What Is Carboplatin?
Researchers developed this cancer medicine in the late 1980s. Doctors like it because it has fewer bad effects compared to other chemotherapy drugs. One of those drugs is cisplatin, which is the “parent” drug of carboplatin.
Carboplatin is a medication that can help treat certain types of cancers, such as ovarian cancer, lung cancer, head and neck cancers. It also treats mesothelioma.
Chemotherapeutic drugs are special medicines used to fight cancer. Carboplatin helps by breaking into the cells’ walls and attaching itself to the cell’s DNA. This blocks it from dividing or working properly. This stops the cell from growing and ends up killing it. These drugs work so well on cancer because they mostly target cells that grow quickly.
Unlike other chemotherapy drugs, doctors dose carboplatin based on projected total body exposure. They use a calculated measurement called “area under the curve” (AUC).
|Alternate Names||Carboplatin, Carboplatinum|
|Dosage||AUC 5 every three weeks|
|Drug Class||Antineoplastic alkylating agent|
|Interacting Drug||Docetaxel, paclitaxel, aminoglycoside antibiotics, leflunomide, natalizumab, pimecrolimus, topotecan, trastuzumab|
|Related Drug||Bone marrow suppression, anemia, vomiting, anaphylactic-like reactions, fetal toxicity|
|Medical Studies||Study of Nivolumab Combined with Ipilimumab Versus Pemetrexed and Cisplatin or Carboplatin as First Line Therapy in Unrescetable Pleural Mesothelioma Patients (CheckMate743)|
|FDA Warning||Bone marrow suppression, anemia, vomiting, anaphylactic-like reactions, fetal toxicity|
Carboplatin in Mesothelioma Treatment
Carboplatin chemotherapy is a type of treatment given to patients with mesothelioma. Usually, it’s done at a hospital or treatment center on an outpatient basis. The medicine is given through a vein in the arm, and this happens about once every 21 days. Sometimes, a patient may have to stay in the hospital.
Carboplatin should be used with caution in individuals with kidney disease. It could worsen kidney function and increased risk of carboplatin toxicity.
Like most chemotherapy drugs, carboplatin is harmful to unborn babies. Thus, women who are pregnant or breastfeeding should not use it.
Side Effects of Carboplatin
Side effects of carboplatin are less severe than those of other chemotherapeutic agents.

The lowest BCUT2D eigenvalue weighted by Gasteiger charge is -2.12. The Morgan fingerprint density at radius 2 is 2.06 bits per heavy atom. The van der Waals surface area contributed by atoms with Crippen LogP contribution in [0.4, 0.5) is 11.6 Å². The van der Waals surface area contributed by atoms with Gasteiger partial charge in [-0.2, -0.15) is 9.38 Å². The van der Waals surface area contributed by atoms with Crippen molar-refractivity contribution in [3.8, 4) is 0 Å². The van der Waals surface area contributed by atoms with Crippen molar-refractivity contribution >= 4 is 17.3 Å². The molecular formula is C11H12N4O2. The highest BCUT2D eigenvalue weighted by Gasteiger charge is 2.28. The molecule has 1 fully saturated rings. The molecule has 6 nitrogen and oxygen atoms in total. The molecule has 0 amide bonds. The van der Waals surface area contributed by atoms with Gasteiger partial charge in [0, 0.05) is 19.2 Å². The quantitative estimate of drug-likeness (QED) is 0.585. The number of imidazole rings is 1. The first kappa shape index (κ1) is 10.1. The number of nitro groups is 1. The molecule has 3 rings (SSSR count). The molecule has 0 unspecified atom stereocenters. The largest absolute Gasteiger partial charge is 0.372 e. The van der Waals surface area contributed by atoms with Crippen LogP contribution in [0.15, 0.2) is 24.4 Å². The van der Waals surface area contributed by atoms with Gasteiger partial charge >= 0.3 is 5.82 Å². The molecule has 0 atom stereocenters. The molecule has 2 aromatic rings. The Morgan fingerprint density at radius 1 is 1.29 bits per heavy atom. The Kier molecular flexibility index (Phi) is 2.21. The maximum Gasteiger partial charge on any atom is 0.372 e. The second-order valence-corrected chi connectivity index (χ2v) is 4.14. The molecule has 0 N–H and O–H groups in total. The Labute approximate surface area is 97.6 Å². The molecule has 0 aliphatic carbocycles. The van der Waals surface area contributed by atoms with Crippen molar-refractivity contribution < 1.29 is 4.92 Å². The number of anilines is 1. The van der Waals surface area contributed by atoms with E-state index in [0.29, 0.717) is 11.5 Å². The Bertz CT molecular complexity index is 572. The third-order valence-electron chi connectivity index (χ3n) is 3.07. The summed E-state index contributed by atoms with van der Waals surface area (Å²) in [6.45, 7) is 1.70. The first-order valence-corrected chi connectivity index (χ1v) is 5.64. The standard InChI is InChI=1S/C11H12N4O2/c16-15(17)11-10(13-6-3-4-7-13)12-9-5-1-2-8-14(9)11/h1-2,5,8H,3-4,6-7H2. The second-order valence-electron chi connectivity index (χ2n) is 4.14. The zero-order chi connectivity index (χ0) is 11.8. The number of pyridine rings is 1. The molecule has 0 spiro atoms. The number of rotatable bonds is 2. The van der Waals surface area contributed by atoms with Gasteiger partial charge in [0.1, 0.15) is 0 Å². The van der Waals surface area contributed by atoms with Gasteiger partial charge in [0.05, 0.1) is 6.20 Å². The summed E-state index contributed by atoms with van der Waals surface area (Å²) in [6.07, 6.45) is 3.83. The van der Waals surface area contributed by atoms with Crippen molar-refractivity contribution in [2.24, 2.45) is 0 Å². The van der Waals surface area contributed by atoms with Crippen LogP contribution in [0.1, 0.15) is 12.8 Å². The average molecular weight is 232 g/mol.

Patients taking this medication can still expect to experience some side effects, which may include:
- Hair loss
- Impaired immune function
- Nausea and vomiting
- Loss of appetite
- Stomach pain
- Impaired vision or hearing
- Feelings of fatigue or weakness
- Increased tendency for bruising or bleeding (due to poor clotting)
Patients experiencing the following should immediately call their doctor:
- Red urine
- Dizziness or feeling of faintness
- Black, tarry stools
- Shortness of breath or wheezing
- Swelling of the feet or ankles
Those treated with carboplatin for mesothelioma cancer typically experience reduced immune system function and become more prone to infection. This means even a cold may be dangerous to a patient receiving this treatment. Anyone receiving treatment with carboplatin should avoid contact with people who have colds or other infections.
A potentially serious side effect is kidney damage. Your doctor will be monitoring for this.
The appearance of any side effects, whether mild or serious, should be discussed with a doctor as soon as they arise. A cancer doctor may be able to prescribe medication to help alleviate certain side effects such as nausea, vomiting and loss of appetite. To avoid potential life-threatening complications, anyone who is taking carboplatin should seek medical advice if they contract any kind of infection or experience fever, chills, rash or sore throat.
Research shows that carboplatin is an effective form of chemotherapy for mesothelioma that extends survival and reduces symptoms, including difficulty breathing and chest pain.
In 2003, scientists studied carboplatin and gemcitabine in patients with pleural mesothelioma. They found that the treatment helped a lot. The patients had fewer symptoms and lived longer, with an average of 16.5 months. About 25% of the patients saw their tumors get smaller by half. Almost half of the people in the study had an easier time breathing, and 40% gained weight. Additionally, 26% said that their pain got better.
A 2006 phase II trial of carboplatin and pemetrexed in pleural mesothelioma patients reported an overall survival of 12.7 months. Researchers noted that this chemotherapeutic combination produced results similar to the FDA-approved combination of cisplatin and pemetrexed, but with fewer side effects.
In 2008, scientists did a phase III study to compare two treatments for pleural mesothelioma. They looked at how well carboplatin and cisplatin worked when used with another medicine called pemetrexed. More people responded to cisplatin and pemetrexed (26.3%) compared to carboplatin and pemetrexed (21.7%). However, other things, like how long people lived, were pretty much the same for both groups. For example, about 63% of the people in the cisplatin group and 64% of the people in the carboplatin group were still alive after one year.
Carboplatin may not be the first drug of choice for mesothelioma. It is an effective one that is well suited for those who don’t tolerate or cannot receive cisplatin. The response rates and survival rates are comparable to cisplatin, with the added benefit of causing less severe side effects.